Under the European Convention on Nationality, which has been signed and ratified by Ukraine, a person cannot be stripped of citizenship if he becomes stateless as a result. However, Poroshenko used the only loophole in the convention – the exemption according to which this clause does not apply to people who got their citizenship by submitting incorrect data.

Saakashvili’s wife, Sandra Roelofs, a Georgian politician, is a citizen of the Netherlands by birth. It gives him right to apply for a residence permit there, but it doesn’t mean he’d be safe from extradition.

In an interview published by Novoe Vremya magazine on July 26, Saakashvili said that he would stay in Kyiv even without a Ukrainian passport.

Georgian charges

Georgian authorities have charged Saakashvili with embezzlement of public funds — something Saakashvili calls a political vendetta by his enemy, Georgian tycoon and politician Bidzina Ivanishvili.


“For four years, there have been criminal cases opened against me in Georgia,” Saakashvili was quoted as telling NewsOne TV channel in Kyiv. “They have considered all the expenses of the presidential office to be embezzlement of state funds. They took into account some banquets, my four suits and one coat that I bought for official events.”

Georgia has also accused Saakashvili of abuse of power during a crackdown on demonstrators in 2007 and Georgia’s opposition Imedi TV channel. He is also accused of ordering an attack on lawmaker Valery Gelashvili.

In June 2014, the Tbilisi City Court authorized a trial in absentia for Saakashvili. He moved to Ukraine after he left the presidency in Georgia in 2013 after serving two terms.

In 2015 Ukrainian prosecutors refused to extradite Saakashvili to Georgia because they interpreted the cases against him as political persecution.

Poroshenko’s official visit to Georgia on July 17–19 is seen an effort to improve bilateral relations and reverse Ukraine’s policy of not extraditing Saakashvili.

After Poroshenko’s visit, Radical Party lawmaker Andriy Lozovy filed a request to the General Prosecutor’s Office on July 20, asking to confirm whether they have received extradition requests from Georgian counterparts.

In a video address that appeared online on July 26, Saakashvili said that the decision to suspend his Ukrainian citizenship came after agreements between the “oligarch clans” of Poroshenko and Ivanishvili.

“They came up with the idea that the Prosecutor General’s Office would provide new evidence in my case — this is another lie,” Saakashvili said in the video.

Rival party

Saakashvili’s troubles with Ukrainian authorities began after he stepped down as governor of Odesa Oblast last November and launched the Movement of New Forces in February. He also became the anchor of a television show highly critical of Poroshenko on ZIK TV channel in March.

In May a rival party was renamed to the Mikheil Saakashvili Bloc in what the ex-Georgian president interpreted as an effort by Poroshenko to take away his votes. The Presidential Administration denied the accusations.

The movement merged with the Volya party in April and created an opposition coalition with the parties of lawmaker Viktor Chumak, ex-Security Service Chief Valentyn Nalyvaichenko and ex-lawmaker Egor Firsov in July. Saakashvili has also been in talks with the Democratic Alliance and Samopomich parties.

Other crackdowns

Saakashvili is not the only opposition politician who has been targeted.

Critics of Poroshenko have faced criminal cases that they believe to be fabricated. These include ex-deputy prosecutor generals Vitaly Kasko and Davit Sakvarelidze, ex-reformist customs official Yulia Marushevska, National Anti-Corruption Bureau of Ukraine deputy chief Gizo Uglava and lawmaker Leshchenko.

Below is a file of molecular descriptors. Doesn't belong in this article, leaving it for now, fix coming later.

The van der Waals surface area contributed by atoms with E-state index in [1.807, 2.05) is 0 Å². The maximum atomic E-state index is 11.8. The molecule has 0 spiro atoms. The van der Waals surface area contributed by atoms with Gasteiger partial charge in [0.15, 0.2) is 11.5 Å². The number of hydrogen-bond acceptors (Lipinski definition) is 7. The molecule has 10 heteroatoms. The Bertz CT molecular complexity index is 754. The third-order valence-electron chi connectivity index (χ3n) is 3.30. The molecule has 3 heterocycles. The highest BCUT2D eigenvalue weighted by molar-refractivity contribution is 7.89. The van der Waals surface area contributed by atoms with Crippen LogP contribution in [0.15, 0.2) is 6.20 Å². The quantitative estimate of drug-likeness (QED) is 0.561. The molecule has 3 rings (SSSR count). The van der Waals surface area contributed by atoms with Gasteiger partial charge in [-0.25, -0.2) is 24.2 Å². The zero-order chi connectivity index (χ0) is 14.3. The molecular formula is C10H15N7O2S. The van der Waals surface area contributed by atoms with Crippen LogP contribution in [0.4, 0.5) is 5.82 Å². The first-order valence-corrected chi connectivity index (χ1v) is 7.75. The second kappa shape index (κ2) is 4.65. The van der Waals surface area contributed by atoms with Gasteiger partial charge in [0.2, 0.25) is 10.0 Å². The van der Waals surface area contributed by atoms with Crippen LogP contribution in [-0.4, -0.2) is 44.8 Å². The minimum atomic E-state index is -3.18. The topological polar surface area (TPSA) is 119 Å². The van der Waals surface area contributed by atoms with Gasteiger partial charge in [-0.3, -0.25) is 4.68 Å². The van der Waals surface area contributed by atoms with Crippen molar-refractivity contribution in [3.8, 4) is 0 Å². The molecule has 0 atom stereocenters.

Poroshenko has also been accused of cracking down on free speech, which he denies. The authorities have been reluctant to extend the licenses of Channel 112 and 1+1, initiated a criminal case against TV journalist Savik Shuster, banned Russia’s Dozhd TV channel and stripped Ukraine’s Radio Vesti of its license.

In March, Poroshenko also signed into law a measure that sets the same asset disclosure requirements for anti-corruption activists as for government officials.

Mikheil Saakashvili’s path

Early years

1967 — Born in Tbilisi, Georgia.

1992 — Graduates from the National University of Taras Shevchenko in Kyiv; future Ukrainian President Petro Poroshenko is among his classmates.

Life abroad

1992–1993 — Studies in Strasbourg, France; meets Sandra Roelofs, a fellow student and citizen of the Netherlands. They marry in 1993.

1993–1994 — Studies at Columbia University in New York and graduates with a master of law degree.

1995 — Admitted to the New York State Bar Association and practices commercial law with Patterson Belknap Webb & Tyler in New York City.

Back in Georgia

1995 — Saakashvili returns to Georgia and gets elected to parliament with the Union of Georgian Citizens, a pro-presidential party. In 1998, Saakashvili becomes party leader.

2000 — Becomes minister of justice.

2001 — Quits government, accusing then-President Eduard Shevardnadze of corruption; starts an opposition party.
2003 — Leads Rose Revolution against unfair parliamentary elections.

2004 — Gets elected as president of Georgia with 96.2 percent of votes.

2007 — Forcefully disperses an opposition protest and calls for early elections.

2008 — Wins with 53.5 percent of votes; five-day Russian-Georgian War takes place as Georgia loses control of South Ossetia and Abkhazia.

November 2013 — Leaves presidency after two terms and accepts a teaching job at Tufts University in the United States.

2014 — Georgian authorities launch criminal investigations against him for abuse of office and embezzlement. He refuses moves to Ukraine.

In Ukraine

February 2015 — Becomes an adviser to Poroshenko as Ukraine refuses to extradite Saakashvili to Georgia.

May 2015 — Poroshenko appoints Saakashvili as governor of Odesa Oblast and grants him Ukrainian citizenship.

December 2015 — Gets into public quarrel with Interior Minister Arsen Avakov and then-Prime Minister Arseniy Yatsenyuk during a meeting of the National Reforms Council.

November 2016 — Quits the governor’s job, alleging obstruction by Kyiv of his anti-corruption drive.

February 2017 — Saakashvili registers the Movement of New Forces political party.

July 26, 2017 — Poroshenko strips Saakashvili of Ukrainian citizenship for allegedly lying on his citizenship application.